Here’s What Happens When You Give Money to Female and Minority Entrepreneurs to Fix Global Problems

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The name Village Capital may evoke visions of some run-of-the-mill financial-services operation, but in fact, it’s a startup-development organization with a decidedly different goal.

“Our mission has been to democratize entrepreneurship,” says Nasir Qadree, Village Capital’s sector manager for education. “Village Capital finds, trains and invests in entrepreneurs solving global problems.”


It’s a lofty goal, but Village Capital, which was founded in 2009, aims to balance the inequities in the distribution of venture capital, the primary engine for starting and catalyzing businesses. “Talent to solve global challenges is universal, but the opportunity for most entrepreneurs to take their innovation to scale is not,” he says. 

Qadree notes that less than 10 percent of venture capital goes to women, and less than 3 percent to minorities.

“Making entrepreneurship accessible to everyone levels the economic playing field for all,” he says. “Entrepreneurship provides an opportunity to close a widening income gap in society and gives more people self-determination.”

Village Capital organizes forums to attract entrepreneurs tackling challenges in different fields. In a forum taking place Wednesday, the focus will be on education. Qadree says that Village Capital’s education program focuses on solving educational challenges within low-income and underserved populations across the United States.


The organization recruited 250 ventures from across the country and selected 12 for a program that will involve 100 mentorship hours per venture and focus on readiness for growth and investment. At the end of the program, two participants will receive $75,000 in investment based on Village Capital’s peer-selection methodology. It may sound like a more formal version of the TV show Shark Tank, but Qadree says, “It’s not a competition; everyone wins.”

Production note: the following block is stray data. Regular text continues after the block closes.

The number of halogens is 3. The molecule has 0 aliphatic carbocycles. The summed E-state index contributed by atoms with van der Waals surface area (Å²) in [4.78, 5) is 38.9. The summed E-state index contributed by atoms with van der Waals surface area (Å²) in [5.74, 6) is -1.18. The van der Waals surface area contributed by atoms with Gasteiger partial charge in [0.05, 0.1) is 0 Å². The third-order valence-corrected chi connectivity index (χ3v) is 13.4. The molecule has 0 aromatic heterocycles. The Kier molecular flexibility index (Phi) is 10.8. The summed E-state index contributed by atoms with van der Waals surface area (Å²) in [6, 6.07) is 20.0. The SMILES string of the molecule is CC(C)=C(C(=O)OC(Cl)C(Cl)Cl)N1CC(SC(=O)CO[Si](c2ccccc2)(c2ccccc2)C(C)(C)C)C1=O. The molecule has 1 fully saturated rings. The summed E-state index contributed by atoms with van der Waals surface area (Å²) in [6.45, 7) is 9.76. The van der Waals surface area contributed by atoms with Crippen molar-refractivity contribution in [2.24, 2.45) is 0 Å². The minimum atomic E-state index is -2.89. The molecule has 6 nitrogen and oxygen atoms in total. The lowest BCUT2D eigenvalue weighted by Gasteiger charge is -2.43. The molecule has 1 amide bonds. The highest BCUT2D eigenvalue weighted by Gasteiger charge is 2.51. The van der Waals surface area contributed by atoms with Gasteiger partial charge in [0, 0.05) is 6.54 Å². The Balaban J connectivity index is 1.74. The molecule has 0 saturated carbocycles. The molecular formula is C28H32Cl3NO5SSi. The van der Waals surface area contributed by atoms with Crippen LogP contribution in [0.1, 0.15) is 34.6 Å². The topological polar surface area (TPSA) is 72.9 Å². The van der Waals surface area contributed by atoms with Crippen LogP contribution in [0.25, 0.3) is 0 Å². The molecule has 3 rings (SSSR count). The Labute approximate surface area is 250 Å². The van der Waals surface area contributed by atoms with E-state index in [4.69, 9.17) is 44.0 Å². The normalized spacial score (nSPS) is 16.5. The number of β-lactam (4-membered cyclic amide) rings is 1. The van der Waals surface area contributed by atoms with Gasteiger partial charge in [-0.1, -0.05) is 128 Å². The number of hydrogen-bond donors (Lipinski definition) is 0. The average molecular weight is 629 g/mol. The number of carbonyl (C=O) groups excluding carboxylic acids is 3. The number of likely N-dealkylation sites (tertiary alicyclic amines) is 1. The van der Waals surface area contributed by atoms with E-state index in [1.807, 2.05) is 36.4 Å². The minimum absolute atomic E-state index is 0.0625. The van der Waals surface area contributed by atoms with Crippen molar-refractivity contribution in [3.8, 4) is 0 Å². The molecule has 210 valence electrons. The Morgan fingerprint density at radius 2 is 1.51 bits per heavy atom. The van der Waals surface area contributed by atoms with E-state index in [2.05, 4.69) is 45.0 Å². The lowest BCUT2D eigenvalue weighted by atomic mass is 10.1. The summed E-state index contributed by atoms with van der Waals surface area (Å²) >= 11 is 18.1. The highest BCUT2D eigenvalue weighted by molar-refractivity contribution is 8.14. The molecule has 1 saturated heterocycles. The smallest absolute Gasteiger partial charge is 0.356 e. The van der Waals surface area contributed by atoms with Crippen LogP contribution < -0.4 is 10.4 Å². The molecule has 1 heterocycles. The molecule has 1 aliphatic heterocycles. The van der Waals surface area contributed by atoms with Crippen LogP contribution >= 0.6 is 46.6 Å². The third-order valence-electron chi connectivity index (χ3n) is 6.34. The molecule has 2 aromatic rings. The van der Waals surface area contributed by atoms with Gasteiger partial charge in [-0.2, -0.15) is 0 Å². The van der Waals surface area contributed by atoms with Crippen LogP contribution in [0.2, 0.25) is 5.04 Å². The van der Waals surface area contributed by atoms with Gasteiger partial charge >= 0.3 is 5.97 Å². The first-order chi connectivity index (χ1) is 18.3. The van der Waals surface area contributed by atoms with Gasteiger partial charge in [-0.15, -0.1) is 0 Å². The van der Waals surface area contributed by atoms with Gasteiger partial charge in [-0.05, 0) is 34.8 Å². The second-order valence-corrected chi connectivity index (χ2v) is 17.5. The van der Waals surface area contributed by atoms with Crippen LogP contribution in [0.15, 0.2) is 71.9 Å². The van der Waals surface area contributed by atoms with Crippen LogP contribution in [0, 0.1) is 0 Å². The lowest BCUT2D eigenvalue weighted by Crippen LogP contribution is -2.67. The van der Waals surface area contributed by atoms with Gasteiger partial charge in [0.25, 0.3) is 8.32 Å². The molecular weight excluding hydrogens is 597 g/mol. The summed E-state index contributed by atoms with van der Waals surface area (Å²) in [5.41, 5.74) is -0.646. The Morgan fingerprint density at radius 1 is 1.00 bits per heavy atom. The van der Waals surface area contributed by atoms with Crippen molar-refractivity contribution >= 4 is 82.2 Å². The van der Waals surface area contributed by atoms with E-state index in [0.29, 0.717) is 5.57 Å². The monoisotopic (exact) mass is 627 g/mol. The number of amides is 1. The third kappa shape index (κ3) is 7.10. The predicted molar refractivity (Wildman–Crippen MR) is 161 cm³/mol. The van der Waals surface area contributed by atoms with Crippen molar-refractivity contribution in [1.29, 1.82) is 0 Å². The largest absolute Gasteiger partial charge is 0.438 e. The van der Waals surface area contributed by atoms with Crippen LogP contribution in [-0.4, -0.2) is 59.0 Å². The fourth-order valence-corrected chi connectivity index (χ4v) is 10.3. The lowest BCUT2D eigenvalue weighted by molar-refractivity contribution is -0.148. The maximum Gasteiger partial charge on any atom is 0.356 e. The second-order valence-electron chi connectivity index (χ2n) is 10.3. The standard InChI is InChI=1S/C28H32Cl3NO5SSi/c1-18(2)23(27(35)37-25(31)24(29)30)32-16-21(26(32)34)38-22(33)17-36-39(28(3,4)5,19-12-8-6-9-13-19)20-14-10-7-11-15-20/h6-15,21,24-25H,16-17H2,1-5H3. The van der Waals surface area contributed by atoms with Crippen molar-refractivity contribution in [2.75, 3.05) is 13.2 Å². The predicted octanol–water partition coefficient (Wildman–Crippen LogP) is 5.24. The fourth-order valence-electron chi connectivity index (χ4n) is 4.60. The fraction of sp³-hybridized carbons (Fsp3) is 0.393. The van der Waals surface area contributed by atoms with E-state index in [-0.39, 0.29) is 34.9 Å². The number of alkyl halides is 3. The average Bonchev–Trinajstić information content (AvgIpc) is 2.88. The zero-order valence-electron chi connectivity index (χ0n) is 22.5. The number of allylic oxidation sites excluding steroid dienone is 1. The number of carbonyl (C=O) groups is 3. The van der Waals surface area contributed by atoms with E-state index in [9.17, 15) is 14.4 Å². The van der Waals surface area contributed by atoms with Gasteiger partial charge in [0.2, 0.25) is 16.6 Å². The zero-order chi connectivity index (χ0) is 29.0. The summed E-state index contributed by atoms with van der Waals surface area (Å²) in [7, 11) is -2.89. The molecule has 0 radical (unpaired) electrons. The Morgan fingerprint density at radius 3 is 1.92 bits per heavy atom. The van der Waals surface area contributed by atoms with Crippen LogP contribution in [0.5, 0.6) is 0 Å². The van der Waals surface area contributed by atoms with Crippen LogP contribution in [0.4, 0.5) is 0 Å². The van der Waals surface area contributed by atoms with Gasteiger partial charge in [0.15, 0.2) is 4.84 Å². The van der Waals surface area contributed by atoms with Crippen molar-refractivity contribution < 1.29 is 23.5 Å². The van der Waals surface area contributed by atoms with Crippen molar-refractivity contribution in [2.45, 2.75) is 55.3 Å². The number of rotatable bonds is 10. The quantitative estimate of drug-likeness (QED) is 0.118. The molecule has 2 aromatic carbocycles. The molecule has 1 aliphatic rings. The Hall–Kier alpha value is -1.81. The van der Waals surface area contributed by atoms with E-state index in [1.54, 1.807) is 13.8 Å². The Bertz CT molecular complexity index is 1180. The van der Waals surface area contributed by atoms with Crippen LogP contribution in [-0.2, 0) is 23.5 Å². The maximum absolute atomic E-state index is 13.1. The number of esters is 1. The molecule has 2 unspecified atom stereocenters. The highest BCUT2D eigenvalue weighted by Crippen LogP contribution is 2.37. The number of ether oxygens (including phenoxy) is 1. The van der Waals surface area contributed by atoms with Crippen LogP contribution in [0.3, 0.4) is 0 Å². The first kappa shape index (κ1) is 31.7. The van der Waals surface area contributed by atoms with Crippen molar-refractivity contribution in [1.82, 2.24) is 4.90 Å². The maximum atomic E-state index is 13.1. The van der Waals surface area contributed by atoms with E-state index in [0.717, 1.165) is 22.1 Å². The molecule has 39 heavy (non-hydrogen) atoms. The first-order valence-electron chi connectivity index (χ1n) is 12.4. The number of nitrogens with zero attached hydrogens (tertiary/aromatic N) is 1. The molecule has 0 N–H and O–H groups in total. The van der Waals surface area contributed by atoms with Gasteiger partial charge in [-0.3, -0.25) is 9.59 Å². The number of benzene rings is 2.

Village Capital programs generally consist of three four-day workshops over a three-month period. In the intensive sessions, ventures develop their business models, learn to create and manage a team, interact with potential customers and connect with investors. Village Capital forum participants have addressed problems ranging from developing communication technology in Nairobi to reducing greenhouse gas emissions in Louisville, Ky., and addressing the education gap in India. 


One of the 2015 participants was Emily Lutyens. She is co-CEO of LegWorks, a company whose mission is getting prosthetic limbs to people in need in developing countries. “It’s a killer curriculum,” she says of her forum participation.

Lutyens says that in addition to gaining access to capital, working in groups with other similarly minded entrepreneurs was the most valuable part of the experience: “You get input from others who have the same goals.” 


“Seventy-five percent of startup investment goes to three states: New York, California and Massachusetts,” Qadree says. “We believe that entrepreneurs are building great companies everywhere.” He adds: “If entrepreneurship is going to live up to the promise of changing the world, it has to include everyone.”

Martin Johnson writes about music for the Wall Street Journal, basketball for Slate and beer for Eater, and he blogs at both the Joy of Cheese and Rotations. Follow him on Twitter

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